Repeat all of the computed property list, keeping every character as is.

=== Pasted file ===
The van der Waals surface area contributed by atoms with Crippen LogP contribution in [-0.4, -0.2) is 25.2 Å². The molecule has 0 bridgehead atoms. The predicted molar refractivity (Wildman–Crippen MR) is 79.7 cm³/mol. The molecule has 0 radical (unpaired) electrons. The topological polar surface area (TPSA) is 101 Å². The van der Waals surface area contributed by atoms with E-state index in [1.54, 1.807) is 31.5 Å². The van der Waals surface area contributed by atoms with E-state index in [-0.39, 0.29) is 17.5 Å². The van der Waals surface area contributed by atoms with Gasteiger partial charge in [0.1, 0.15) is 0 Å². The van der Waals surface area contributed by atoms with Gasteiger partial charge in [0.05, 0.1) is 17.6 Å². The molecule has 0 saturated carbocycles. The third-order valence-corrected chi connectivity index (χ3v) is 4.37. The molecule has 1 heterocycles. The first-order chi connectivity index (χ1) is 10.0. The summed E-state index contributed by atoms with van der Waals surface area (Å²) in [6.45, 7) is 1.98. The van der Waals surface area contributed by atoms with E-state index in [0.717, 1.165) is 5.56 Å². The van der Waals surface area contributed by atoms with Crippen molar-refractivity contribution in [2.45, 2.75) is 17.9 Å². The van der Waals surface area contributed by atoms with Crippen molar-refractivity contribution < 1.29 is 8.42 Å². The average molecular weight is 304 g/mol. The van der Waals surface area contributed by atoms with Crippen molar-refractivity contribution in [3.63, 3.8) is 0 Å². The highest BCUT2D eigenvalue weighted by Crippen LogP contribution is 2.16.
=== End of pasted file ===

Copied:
The van der Waals surface area contributed by atoms with Crippen LogP contribution in [-0.4, -0.2) is 25.2 Å². The molecule has 0 bridgehead atoms. The predicted molar refractivity (Wildman–Crippen MR) is 79.7 cm³/mol. The molecule has 0 radical (unpaired) electrons. The topological polar surface area (TPSA) is 101 Å². The van der Waals surface area contributed by atoms with E-state index in [1.54, 1.807) is 31.5 Å². The van der Waals surface area contributed by atoms with E-state index in [-0.39, 0.29) is 17.5 Å². The van der Waals surface area contributed by atoms with Gasteiger partial charge in [0.1, 0.15) is 0 Å². The van der Waals surface area contributed by atoms with Gasteiger partial charge in [0.05, 0.1) is 17.6 Å². The molecule has 0 saturated carbocycles. The third-order valence-corrected chi connectivity index (χ3v) is 4.37. The molecule has 1 heterocycles. The first-order chi connectivity index (χ1) is 10.0. The summed E-state index contributed by atoms with van der Waals surface area (Å²) in [6.45, 7) is 1.98. The van der Waals surface area contributed by atoms with E-state index in [0.717, 1.165) is 5.56 Å². The van der Waals surface area contributed by atoms with Crippen molar-refractivity contribution in [2.45, 2.75) is 17.9 Å². The van der Waals surface area contributed by atoms with Crippen molar-refractivity contribution < 1.29 is 8.42 Å². The average molecular weight is 304 g/mol. The van der Waals surface area contributed by atoms with Crippen molar-refractivity contribution in [3.63, 3.8) is 0 Å². The highest BCUT2D eigenvalue weighted by Crippen LogP contribution is 2.16.